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17. Torn – Division of Assets

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I woke up at the circus, in the sewers, in my own little den. It was dark. I couldn’t remember how I got here, how, why. I got up carefully, staggering around in the darkness. There was a note from Rev. A really long note. It explained what had happened. It explained that the Drakes were dead. That Angyl had killed them. And that there was more to be done. As I read it, I could feel a tear slipping down my cheek.

Who would carry them away?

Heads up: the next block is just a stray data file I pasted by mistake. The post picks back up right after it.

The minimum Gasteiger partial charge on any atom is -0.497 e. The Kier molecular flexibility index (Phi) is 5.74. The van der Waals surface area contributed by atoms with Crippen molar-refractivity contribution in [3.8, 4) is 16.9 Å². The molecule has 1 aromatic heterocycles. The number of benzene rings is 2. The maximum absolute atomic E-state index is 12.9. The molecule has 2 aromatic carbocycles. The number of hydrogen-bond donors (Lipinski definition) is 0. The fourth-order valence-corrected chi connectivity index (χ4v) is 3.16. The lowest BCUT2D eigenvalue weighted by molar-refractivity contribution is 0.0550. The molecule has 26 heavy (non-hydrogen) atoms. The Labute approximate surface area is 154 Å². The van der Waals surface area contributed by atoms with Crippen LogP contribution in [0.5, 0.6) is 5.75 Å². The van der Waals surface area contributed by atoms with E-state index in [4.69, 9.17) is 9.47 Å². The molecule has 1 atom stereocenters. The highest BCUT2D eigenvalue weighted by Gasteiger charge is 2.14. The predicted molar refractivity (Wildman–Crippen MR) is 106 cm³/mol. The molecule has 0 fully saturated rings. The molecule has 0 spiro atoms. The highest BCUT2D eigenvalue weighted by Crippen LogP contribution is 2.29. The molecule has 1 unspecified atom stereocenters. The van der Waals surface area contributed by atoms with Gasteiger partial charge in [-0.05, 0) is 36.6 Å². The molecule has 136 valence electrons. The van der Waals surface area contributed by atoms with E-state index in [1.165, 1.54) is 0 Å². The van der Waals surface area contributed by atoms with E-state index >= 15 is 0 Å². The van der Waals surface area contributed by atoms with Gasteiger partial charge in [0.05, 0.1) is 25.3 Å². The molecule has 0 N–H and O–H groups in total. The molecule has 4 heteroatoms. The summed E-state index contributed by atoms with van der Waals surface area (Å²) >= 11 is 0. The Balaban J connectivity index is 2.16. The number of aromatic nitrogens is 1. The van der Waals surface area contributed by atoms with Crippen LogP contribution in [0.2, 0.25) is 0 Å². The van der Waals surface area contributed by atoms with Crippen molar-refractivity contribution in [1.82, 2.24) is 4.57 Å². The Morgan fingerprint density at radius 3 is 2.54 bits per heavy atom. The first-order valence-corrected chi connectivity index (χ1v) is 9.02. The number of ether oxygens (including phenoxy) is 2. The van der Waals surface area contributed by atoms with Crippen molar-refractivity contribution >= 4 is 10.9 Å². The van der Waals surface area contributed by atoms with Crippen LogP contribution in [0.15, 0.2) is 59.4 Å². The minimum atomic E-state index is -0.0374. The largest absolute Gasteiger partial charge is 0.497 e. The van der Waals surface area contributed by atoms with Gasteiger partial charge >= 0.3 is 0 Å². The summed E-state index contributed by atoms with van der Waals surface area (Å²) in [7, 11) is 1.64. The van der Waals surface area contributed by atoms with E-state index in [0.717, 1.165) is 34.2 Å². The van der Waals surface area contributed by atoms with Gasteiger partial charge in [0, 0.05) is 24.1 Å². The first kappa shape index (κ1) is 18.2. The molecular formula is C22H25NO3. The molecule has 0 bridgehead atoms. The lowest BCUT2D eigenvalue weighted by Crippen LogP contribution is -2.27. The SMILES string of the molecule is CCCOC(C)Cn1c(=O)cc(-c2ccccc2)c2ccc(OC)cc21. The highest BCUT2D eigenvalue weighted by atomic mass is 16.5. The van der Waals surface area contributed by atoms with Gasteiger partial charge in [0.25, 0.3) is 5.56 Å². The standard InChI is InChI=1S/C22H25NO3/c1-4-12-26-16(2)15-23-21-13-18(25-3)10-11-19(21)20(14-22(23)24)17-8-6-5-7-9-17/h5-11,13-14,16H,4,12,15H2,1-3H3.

The note continued to explain that I’d go back to my mother. And I’d take all her negatives, the pictures, everything, all proof of the past. And I’d bring it to the Dragon. I’d put together all the pieces. Anything she had that proved the existence of anyone I would take with me. This was my assignment. I was to get everything to the Dragon as soon as possible. And I wasn’t allowed to screw up. I would make it work. I got my bearings and started home, the letter stuffed into a pocket. It listed things that we would have to assemble, most of which Angyl would procure. I was responsible for everything in my mother’s possession. Listed were a few things that they weren’t sure of, so I was to search the place, see if we had them. I repeated the instructions to myself, over and over again. Just in case. Just in case. Leave nothing. Nothing.